Obama Says Flexible Workplace Not Only Women’s Issue

President Barack Obama said making workplace rules flexible isn’t only a women’s issue, telling a gathering of female executives in Washington that family- friendly policies help a company’s bottom line.

“We know that companies with flexible work arrangements can actually have lower turnover and absenteeism and higher productivity,” Obama told guests at a dinner for Fortune magazine’s Most Powerful Women conference. “This is not just a women’s issue, or just a work-family balance issue. It’s an economic competitiveness issue.”

Obama told the business leaders that steps their companies have taken on issues such as child care and flexible work arrangements, along with those taken by his administration on child-care tax credits and paid leave, have opened opportunities in the workplace.

“Today, women make up half of America’s workforce, they are primary or co-breadwinners in two-thirds of our families, their contributions are vital to the success of our economy,” he said. “Girls like my daughters, young women like the ones at this dinner, have opportunities that my grandmother never dreamed of for herself.”

The president told the executives they also have a duty to nurture the “ambitions and aspirations” of future entrepreneurs and leaders, while the government has a role to play in improving the nation’s education system, upgrading the nation’s infrastructure and promoting exports.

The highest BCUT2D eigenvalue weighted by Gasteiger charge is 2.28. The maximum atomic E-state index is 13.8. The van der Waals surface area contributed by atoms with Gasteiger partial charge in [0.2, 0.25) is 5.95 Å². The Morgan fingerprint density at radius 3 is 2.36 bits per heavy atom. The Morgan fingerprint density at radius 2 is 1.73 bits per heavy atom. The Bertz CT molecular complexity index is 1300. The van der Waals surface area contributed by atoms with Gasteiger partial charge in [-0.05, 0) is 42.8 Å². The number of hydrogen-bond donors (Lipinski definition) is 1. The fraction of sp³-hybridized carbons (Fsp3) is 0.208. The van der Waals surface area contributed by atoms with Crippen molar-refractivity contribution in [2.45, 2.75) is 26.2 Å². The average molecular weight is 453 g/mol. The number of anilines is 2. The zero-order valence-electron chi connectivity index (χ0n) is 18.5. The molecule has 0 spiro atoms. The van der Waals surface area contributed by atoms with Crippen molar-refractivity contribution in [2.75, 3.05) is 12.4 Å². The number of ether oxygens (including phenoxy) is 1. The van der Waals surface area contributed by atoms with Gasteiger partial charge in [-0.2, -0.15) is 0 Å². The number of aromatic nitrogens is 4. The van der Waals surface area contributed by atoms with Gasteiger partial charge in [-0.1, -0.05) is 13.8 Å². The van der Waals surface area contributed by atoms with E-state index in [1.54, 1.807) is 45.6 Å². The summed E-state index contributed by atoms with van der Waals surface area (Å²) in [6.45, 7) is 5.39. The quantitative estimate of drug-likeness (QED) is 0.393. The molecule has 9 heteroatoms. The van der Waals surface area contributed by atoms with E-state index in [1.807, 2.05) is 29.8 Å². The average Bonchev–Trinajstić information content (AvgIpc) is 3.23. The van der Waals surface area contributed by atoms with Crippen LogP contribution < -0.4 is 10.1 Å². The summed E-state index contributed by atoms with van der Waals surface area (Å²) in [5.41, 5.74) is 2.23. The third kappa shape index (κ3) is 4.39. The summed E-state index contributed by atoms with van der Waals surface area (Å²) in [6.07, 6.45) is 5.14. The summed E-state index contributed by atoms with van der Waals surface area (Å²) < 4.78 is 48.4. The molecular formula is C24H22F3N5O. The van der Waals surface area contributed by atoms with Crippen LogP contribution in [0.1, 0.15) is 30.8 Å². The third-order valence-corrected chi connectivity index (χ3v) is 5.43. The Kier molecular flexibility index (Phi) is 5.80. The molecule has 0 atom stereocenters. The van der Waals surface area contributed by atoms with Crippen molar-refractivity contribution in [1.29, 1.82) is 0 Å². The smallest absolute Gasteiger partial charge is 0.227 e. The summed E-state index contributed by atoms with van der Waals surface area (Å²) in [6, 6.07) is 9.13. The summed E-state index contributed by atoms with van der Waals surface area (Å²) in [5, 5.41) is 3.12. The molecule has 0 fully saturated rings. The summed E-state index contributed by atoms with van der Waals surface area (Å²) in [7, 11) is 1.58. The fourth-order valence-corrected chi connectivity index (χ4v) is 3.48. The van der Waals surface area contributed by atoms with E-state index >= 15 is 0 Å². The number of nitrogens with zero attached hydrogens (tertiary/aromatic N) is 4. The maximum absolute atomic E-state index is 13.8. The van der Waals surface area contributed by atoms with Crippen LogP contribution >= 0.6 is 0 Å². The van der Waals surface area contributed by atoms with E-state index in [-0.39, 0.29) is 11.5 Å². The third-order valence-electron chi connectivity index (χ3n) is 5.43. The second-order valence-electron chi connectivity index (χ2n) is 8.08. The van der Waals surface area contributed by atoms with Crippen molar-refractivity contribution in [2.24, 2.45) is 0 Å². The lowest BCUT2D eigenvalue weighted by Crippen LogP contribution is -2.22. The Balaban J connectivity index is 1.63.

Photographer: Olivier Douliery-Pool/Getty Images

U.S. President Barack Obama. Close

U.S. President Barack Obama.

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Photographer: Olivier Douliery-Pool/Getty Images

U.S. President Barack Obama.

Innovation and Enterprise

“Part of the competitiveness of America’s economy, the richness of its cultural life, has always depended on the innovation and enterprise of American businesses,” he said. “Of course, that doesn’t relieve government of its responsibility to create the conditions for businesses to succeed.”

The invitation-only event brought women together to discuss building business, reputation, philanthropy, mentoring and globalization.

Billionaire investor Warren Buffett, chairman of Berkshire Hathaway Inc., spoke to the group earlier today, which Obama noted in his remarks.

“I also see that my friend Warren Buffett is here,” Obama said. “I understand that even though he’s a man, he’s been invited back year after year, because he knows that the surest path to success is to surround yourself with brilliant women.”

House Speaker Nancy Pelosi and Indra Nooyi, chairman and chief executive officer of PepsiCo Inc., also addressed the gathering. Nooyi topped Fortune’s 50 Most Powerful Women list for acquiring two of PepsiCo’s largest bottlers. Among the other speakers were Lloyd Blankfein, Goldman Sachs Group Inc.’s chairman and CEO, and Irene Rosenfeld, chairman and CEO of Kraft Foods Inc.

U.S. Secretary of State Hillary Clinton will deliver the event’s keynote address tomorrow.

To contact the reporter on this story: Traci McMillan in Washington at tmcmillan1@bloomberg.net

To contact the editor responsible for this story: Mark Silva in Washington at msilva34@bloomberg.net

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